And I want to commend the UAE for its plan to achieve net zero emissions by 2050, the first country in the GCC to do so, and Israel for its new plan to reduce emissions by 85 percent by 2050.
Finally, the trilateral partnership also makes it possible for our countries to discuss other urgent regional issues more effectively, to do it together. For example, today we talked about a range of regional security issues, including Iran, Syria, Ethiopia. That’s what normalization has made possible; transformative partnerships on the urgent challenges facing our countries and facing the world. And that’s why it’s so important, and it’s why I am deeply grateful to both of you for being here today and for the work that we’re doing together. So thank you very much, and with that, Yair.
FOREIGN MINISTER LAPID: Thank you, Secretary of State Blinken, Your Highness Sheikh Abdullah bin Zayed, friends. Two weeks ago in Bahrain, I met a king in his palace, an American admiral on his ship, and a Jew who cared for the only synagogue almost single-handedly. And they all said the same thing. They said no one believed the things happening here are possible.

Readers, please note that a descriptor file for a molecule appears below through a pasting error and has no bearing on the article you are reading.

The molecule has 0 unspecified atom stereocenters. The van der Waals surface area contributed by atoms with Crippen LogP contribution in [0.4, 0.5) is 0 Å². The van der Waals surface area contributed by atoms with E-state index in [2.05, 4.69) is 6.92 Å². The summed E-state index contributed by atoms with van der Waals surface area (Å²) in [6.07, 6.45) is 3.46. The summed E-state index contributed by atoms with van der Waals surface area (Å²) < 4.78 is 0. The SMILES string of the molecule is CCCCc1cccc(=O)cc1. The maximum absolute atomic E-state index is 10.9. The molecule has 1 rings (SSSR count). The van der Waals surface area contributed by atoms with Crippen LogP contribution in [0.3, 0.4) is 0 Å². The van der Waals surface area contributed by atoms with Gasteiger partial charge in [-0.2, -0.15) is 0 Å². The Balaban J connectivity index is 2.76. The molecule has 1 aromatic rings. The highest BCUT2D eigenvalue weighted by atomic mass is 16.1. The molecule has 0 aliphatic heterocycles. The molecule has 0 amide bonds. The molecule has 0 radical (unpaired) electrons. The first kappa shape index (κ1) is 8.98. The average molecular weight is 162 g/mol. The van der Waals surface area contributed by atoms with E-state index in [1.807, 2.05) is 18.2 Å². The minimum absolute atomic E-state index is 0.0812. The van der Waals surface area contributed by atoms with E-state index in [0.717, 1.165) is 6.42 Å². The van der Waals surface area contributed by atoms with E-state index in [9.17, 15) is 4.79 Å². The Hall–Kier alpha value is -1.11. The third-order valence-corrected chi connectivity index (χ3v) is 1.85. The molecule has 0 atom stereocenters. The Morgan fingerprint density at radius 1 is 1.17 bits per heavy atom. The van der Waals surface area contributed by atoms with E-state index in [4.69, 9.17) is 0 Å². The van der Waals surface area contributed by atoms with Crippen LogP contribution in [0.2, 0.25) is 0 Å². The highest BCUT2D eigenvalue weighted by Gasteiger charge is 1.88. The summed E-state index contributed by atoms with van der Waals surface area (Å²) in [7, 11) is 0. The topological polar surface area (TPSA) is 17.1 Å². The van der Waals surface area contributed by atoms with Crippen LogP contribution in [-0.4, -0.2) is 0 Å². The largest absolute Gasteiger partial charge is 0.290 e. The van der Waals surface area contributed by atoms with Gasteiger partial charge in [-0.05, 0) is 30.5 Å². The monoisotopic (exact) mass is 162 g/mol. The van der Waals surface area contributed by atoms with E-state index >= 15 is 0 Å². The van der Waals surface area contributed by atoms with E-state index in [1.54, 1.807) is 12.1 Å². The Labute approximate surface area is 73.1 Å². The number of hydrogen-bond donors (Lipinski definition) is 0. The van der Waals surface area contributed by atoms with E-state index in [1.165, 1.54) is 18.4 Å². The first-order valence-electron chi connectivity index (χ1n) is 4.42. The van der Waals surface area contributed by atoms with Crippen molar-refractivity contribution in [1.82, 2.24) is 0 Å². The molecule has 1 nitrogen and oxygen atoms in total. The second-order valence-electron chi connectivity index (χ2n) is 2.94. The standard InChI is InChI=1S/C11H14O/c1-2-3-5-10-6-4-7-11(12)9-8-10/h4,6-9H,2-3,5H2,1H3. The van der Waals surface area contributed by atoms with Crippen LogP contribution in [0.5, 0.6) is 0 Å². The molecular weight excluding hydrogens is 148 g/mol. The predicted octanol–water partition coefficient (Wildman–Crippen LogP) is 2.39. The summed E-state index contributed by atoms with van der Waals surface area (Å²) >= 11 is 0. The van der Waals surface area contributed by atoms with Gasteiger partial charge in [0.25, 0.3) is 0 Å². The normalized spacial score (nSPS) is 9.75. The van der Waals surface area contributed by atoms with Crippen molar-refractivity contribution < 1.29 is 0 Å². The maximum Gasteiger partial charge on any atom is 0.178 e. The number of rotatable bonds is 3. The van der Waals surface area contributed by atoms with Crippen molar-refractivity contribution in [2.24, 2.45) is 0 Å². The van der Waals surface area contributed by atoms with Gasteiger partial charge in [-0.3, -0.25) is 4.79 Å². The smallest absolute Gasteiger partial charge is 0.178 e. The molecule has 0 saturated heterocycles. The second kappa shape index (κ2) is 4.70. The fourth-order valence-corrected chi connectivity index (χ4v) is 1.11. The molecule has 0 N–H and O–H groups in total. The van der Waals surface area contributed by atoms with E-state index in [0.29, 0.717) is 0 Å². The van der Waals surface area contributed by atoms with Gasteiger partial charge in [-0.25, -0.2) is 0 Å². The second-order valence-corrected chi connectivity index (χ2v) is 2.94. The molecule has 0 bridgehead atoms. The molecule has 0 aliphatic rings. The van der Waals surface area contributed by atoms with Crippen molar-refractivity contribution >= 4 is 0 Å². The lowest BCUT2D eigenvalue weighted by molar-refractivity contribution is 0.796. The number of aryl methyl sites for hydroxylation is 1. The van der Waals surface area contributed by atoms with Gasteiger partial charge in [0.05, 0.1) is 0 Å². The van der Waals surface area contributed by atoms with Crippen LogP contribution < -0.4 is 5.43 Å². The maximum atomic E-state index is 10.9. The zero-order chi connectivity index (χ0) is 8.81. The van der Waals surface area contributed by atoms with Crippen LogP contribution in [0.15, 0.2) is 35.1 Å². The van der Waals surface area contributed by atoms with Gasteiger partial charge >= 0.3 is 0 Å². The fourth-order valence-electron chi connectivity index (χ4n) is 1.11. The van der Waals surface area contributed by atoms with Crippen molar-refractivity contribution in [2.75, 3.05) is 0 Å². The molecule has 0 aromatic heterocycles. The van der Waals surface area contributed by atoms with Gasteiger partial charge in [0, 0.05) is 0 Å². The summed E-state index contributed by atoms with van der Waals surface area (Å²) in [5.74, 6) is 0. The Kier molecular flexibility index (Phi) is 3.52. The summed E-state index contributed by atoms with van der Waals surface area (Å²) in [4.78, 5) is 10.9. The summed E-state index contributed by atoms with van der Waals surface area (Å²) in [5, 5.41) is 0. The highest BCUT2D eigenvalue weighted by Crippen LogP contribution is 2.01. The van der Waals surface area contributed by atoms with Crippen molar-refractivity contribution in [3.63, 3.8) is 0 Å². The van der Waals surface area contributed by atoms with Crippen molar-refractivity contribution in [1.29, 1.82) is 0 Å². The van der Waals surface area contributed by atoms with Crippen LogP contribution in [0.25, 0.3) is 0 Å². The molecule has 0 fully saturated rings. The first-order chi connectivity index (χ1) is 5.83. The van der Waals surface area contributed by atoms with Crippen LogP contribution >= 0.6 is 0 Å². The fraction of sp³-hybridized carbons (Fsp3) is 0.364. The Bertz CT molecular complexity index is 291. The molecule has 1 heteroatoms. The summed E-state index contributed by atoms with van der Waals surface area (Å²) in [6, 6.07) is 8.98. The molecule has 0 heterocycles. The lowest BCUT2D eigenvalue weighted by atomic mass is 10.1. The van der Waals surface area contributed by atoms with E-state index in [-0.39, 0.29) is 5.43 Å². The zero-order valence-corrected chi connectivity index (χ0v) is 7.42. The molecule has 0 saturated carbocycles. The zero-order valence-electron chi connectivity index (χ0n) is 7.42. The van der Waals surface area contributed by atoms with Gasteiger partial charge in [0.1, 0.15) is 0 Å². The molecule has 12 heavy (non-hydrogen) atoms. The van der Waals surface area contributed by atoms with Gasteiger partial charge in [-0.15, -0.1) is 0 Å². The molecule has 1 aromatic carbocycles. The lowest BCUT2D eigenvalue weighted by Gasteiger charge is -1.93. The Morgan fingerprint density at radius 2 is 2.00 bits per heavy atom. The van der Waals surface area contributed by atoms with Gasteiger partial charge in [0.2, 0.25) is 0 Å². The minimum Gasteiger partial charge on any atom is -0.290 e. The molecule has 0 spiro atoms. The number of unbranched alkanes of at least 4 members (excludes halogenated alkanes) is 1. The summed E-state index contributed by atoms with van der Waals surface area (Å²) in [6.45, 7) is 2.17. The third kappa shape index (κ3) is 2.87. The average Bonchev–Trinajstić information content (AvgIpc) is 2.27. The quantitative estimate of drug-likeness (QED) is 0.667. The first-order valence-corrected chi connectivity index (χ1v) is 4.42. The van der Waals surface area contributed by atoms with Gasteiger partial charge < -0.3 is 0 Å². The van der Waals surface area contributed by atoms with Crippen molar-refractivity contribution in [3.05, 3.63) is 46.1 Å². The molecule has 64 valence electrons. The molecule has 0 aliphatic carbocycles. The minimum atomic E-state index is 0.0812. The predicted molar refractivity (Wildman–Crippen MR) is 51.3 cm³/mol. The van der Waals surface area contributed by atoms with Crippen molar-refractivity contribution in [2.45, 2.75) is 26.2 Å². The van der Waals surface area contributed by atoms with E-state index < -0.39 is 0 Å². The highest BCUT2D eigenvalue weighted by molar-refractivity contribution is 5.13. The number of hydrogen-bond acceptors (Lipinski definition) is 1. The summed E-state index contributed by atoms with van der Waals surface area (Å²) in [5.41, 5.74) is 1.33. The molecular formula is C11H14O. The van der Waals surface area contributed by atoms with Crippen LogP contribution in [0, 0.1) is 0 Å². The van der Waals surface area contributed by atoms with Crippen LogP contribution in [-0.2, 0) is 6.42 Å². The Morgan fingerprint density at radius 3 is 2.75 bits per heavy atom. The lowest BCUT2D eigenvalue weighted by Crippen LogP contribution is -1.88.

And they were wrong. The things that are happening are happening exactly because people believed, because today there are leaders in the Middle East who believe we can change history together. In the past four month, Israel opened embassies and offices in the UAE, in Morocco, in Bahrain. We have turned the cold peace with Egypt and Jordan into a warm peace – we signed economic and civil agreements – and we greatly strengthened our relations with the European Union and with our neighbors in the Mediterranean.
His Highness Sheikh Abdullah and I have become friends and partners. Our friendship is based on shared values, on moderation, on religious tolerance, on the importance of fighting terror and radicalization. The partnership is based on economics, progress, and technological excellence. This partnership isn’t just between Jews and Arabs, but between citizens of the world who want to be partners in the fight against climate change, against poverty, against the pandemic that has taken the life of millions.
President Kennedy said, all people are entitled to a decent way of life. This includes, of course, the Palestinians. Our goal is to work with the Palestinian Authority to ensure that every child has that opportunity.
At the center of my visit here is the concern about Iran’s race to nuclear capability. Iran is becoming a nuclear threshold country. Every day that passes, every delay in negotiations brings Iran closer to a nuclear bomb. The Iranians are clearly dragging their heels, trying to cheat the world to continue to enrich uranium, to develop their ballistic missile program.